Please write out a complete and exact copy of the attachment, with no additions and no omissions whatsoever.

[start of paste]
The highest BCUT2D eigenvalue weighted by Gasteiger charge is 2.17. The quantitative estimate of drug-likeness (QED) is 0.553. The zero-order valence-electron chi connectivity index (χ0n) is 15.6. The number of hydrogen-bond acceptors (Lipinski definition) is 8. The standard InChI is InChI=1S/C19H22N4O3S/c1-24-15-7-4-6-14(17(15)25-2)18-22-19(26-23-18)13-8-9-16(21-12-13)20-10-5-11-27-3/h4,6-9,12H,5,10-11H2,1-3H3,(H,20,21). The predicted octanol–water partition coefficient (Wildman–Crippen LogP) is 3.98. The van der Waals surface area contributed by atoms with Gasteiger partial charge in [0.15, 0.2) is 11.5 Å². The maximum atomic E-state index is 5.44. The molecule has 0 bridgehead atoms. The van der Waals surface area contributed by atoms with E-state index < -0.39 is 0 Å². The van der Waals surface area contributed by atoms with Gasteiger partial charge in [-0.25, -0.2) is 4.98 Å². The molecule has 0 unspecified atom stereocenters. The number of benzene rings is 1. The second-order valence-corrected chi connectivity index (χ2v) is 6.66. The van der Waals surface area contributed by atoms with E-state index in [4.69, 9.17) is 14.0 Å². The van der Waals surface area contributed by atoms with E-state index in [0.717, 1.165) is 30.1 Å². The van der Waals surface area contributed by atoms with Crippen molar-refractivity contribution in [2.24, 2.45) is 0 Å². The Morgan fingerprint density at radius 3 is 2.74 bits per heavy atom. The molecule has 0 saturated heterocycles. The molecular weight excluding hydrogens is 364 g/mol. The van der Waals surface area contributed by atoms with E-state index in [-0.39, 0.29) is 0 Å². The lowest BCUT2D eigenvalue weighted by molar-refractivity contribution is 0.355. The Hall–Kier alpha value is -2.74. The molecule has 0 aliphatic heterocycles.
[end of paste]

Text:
The highest BCUT2D eigenvalue weighted by Gasteiger charge is 2.17. The quantitative estimate of drug-likeness (QED) is 0.553. The zero-order valence-electron chi connectivity index (χ0n) is 15.6. The number of hydrogen-bond acceptors (Lipinski definition) is 8. The standard InChI is InChI=1S/C19H22N4O3S/c1-24-15-7-4-6-14(17(15)25-2)18-22-19(26-23-18)13-8-9-16(21-12-13)20-10-5-11-27-3/h4,6-9,12H,5,10-11H2,1-3H3,(H,20,21). The predicted octanol–water partition coefficient (Wildman–Crippen LogP) is 3.98. The van der Waals surface area contributed by atoms with Gasteiger partial charge in [0.15, 0.2) is 11.5 Å². The maximum atomic E-state index is 5.44. The molecule has 0 bridgehead atoms. The van der Waals surface area contributed by atoms with E-state index < -0.39 is 0 Å². The van der Waals surface area contributed by atoms with Gasteiger partial charge in [-0.25, -0.2) is 4.98 Å². The molecule has 0 unspecified atom stereocenters. The number of benzene rings is 1. The second-order valence-corrected chi connectivity index (χ2v) is 6.66. The van der Waals surface area contributed by atoms with E-state index in [4.69, 9.17) is 14.0 Å². The van der Waals surface area contributed by atoms with E-state index in [0.717, 1.165) is 30.1 Å². The van der Waals surface area contributed by atoms with Crippen molar-refractivity contribution in [2.24, 2.45) is 0 Å². The Morgan fingerprint density at radius 3 is 2.74 bits per heavy atom. The molecule has 0 saturated heterocycles. The molecular weight excluding hydrogens is 364 g/mol. The van der Waals surface area contributed by atoms with E-state index in [-0.39, 0.29) is 0 Å². The lowest BCUT2D eigenvalue weighted by molar-refractivity contribution is 0.355. The Hall–Kier alpha value is -2.74. The molecule has 0 aliphatic heterocycles.